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Exploring Trading Consequences

In March, a fantastic new resource for studying the history of commodity trade was announced: Trading Consequences.

The project is the product of several years of collaboration between York University, Canada, the University of Edinburgh, UK, the University of St Andrews, UK and the University of Saskatchewan, Canada.

The resource provides multiple interfaces to a rich database of mentions of commodities and locations associated with commodities from the 18th century and up to the mid-20th century. One interface is a Commodity Search tool, which allows you, for example, to search for all documents that refer to jute and display a world map that clusters references by region until you zoom in for individually geolocated entries. You may also search by location to show, for example, all commodities associated in the documents with a location like Hong Kong. In this interface, you can refine the search by collection or by decades. Another powerful way to interact with the material is through an Interlinked Visualization (use the Chrome browser) where, at a glance, you can view the distribution for mention of commodities across the decades. Another Location Cloud Visualization lets you view relative frequency of mentions of a commodity in various places over time.

There is so much that can be said for a monumental effort of this kind, but in browsing through the resource, a few thoughts come to mind:

  1. This project shows what is possible with a broadly interdisciplinary and international collaboration of a team like this.
  2. One of the things that impress me most about this project is the way that they have been open about their progress. See for example some of their blog entries (1, 2, 3) that contain a wealth of insight for others who might want to take on a similar project. They also created a detailed white paper that tells you much more about how the project was carried out. They have also made some of their code available on a repository at GitHub. While there is not much in the way of scripts here, they include CSV files with their lexicon of commodities, and a gazetteer of 1710 ports and cities with ports.
  3. The project is not just a collaboration among universities and across disciplines but shows, like so many of these projects, how much we build upon the open efforts of others. Their blog is on open source WordPress, they use OpenStreetMap for maps, the BSD free licensed Leaflet javascript library for plotting data on these maps and the D3 javascript library for their data visualizations. Their locations link to the Geonames geographical database of placenames and their categories and commodities are tied with Dbpedia structured data which is extracted from Wikipedia.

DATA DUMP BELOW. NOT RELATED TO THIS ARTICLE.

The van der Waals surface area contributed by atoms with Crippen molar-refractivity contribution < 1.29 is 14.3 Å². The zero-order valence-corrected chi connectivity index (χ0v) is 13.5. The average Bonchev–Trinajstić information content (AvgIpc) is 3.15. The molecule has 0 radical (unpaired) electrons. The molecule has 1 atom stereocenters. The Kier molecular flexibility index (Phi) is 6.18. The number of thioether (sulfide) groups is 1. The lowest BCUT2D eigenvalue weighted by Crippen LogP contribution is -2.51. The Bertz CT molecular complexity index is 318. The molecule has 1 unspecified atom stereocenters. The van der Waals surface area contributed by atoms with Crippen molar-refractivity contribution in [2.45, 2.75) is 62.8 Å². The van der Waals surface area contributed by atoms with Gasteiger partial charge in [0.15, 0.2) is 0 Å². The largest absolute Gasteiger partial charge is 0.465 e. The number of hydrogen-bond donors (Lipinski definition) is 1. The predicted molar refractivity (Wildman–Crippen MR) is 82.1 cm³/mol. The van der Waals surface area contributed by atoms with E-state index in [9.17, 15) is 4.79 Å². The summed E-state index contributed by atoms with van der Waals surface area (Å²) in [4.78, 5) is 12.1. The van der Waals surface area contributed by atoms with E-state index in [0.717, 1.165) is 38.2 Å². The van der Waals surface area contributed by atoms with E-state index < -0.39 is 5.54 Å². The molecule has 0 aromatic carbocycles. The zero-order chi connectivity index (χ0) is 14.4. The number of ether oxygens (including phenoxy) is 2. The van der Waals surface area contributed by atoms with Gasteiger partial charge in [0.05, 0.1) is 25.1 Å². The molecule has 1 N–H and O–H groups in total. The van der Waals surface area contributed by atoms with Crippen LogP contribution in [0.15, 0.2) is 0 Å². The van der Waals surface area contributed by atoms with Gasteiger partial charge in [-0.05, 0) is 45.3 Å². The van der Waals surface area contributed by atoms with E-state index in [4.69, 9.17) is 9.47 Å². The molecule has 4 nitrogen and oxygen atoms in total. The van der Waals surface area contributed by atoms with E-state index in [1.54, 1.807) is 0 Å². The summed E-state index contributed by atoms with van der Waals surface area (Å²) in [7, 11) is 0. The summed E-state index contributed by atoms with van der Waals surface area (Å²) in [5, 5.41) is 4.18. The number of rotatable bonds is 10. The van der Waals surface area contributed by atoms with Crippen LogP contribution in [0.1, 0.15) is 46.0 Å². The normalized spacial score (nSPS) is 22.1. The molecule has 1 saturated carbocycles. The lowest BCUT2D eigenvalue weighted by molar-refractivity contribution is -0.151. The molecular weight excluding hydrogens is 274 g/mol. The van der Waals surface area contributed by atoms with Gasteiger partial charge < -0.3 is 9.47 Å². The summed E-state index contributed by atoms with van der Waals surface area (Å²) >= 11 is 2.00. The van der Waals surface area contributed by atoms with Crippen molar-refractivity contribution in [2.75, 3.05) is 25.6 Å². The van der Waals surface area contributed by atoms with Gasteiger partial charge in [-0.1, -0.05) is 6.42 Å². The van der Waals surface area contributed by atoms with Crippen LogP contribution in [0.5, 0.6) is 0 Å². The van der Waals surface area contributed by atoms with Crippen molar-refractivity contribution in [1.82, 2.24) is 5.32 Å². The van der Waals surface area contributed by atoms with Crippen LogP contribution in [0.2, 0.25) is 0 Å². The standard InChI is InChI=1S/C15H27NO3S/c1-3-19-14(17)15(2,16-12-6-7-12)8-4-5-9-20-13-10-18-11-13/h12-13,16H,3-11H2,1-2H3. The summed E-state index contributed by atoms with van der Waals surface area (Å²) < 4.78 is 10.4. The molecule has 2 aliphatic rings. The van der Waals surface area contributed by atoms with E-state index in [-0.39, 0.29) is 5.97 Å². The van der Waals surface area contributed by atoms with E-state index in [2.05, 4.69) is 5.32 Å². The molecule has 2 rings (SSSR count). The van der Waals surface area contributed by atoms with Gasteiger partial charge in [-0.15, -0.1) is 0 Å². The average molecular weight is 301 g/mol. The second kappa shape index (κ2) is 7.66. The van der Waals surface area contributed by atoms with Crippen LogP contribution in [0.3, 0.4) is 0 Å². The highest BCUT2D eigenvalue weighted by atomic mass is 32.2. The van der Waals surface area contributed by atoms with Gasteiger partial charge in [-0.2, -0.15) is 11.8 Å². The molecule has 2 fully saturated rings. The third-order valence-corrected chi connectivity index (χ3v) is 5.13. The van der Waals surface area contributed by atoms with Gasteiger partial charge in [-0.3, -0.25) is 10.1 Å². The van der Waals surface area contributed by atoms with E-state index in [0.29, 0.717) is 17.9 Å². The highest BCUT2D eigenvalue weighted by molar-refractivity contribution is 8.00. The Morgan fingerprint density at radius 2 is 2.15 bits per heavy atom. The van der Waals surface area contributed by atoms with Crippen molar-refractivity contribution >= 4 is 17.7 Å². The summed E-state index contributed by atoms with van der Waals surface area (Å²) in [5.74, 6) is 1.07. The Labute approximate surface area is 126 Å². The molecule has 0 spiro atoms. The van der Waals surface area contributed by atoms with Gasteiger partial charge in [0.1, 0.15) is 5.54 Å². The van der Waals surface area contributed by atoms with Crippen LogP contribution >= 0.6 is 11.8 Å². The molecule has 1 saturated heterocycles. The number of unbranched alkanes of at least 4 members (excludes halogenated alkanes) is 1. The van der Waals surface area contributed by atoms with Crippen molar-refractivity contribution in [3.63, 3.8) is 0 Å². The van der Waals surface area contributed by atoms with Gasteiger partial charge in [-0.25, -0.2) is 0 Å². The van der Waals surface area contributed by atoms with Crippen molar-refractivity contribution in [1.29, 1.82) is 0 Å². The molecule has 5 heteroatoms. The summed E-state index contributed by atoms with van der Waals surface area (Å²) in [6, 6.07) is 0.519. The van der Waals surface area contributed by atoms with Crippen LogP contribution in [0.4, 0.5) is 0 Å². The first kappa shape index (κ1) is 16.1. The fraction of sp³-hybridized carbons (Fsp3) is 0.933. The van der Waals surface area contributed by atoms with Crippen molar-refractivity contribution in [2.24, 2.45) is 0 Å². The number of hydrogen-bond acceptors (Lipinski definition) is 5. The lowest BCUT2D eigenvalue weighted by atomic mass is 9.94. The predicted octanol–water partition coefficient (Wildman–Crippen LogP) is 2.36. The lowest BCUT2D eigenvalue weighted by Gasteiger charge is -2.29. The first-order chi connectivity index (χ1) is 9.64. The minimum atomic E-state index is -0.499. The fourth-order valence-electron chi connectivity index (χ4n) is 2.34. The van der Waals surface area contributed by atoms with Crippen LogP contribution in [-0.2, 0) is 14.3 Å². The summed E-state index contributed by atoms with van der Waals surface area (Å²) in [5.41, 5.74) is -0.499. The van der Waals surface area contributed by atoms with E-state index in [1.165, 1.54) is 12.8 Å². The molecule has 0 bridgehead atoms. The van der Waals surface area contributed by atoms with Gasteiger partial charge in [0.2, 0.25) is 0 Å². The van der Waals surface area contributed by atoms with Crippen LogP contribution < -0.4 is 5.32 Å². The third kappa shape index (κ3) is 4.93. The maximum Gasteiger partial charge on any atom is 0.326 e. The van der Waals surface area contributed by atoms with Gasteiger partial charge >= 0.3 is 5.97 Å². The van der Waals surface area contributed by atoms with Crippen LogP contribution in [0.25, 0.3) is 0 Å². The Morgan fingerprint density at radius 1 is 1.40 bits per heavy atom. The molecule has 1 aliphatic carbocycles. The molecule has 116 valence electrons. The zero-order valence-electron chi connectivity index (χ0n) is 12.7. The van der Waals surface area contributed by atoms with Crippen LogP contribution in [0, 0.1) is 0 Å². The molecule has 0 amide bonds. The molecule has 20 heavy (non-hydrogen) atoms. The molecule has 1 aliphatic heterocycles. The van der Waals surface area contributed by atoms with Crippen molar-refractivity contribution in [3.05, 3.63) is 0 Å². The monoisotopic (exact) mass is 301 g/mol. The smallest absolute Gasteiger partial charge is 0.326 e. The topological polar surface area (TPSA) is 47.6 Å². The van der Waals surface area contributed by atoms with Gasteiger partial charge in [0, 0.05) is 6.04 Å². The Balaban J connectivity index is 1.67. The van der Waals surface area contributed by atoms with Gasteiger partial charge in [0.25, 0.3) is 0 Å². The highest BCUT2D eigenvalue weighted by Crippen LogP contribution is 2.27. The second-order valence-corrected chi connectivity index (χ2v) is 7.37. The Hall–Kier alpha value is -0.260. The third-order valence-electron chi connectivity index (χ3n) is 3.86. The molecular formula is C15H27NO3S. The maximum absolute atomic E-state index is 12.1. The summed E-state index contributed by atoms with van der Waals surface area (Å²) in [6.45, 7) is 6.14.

4. Just as this project builds on powerful open tools and resources, it also shows how much the world of digitized historical materials are in walled gardens that are sometimes only accessible to institutions that can afford to pay the subscriptions. As a historian or student digs into the Trading Consequences site, they will see a single source may contain hundreds of references that have appeared in the results. The next step will often then be to go into the source in question and explore. Trading Consequences conveniently provides links to the relevant page or source in the various databases. Some sources are open, like this letter in the Royal Botanic Gardens, Kew: Archives collection or this entry in an early Canadian periodical. But many others are not, including entries in the House of Commons Parliamentary Papers – one of the most amazing cases of historic public documents being made accessible through a commercial subscription service (in this case Proquest).

Now that the project is launched, we can look forward to learning more about how historians can use the resource, whether it be as a heuristic tool for discovery or for analysis. One thing I would love to see at Trading Consequences and all projects like it is the development of an open–and well documented–API to the database that would allow outside send queries to the database that returned structured data. This would allow others to continue to build creative ways to interact with this rich data source.

Have you found other great resources of a similar kind? If so, how have you found them useful in your own research?

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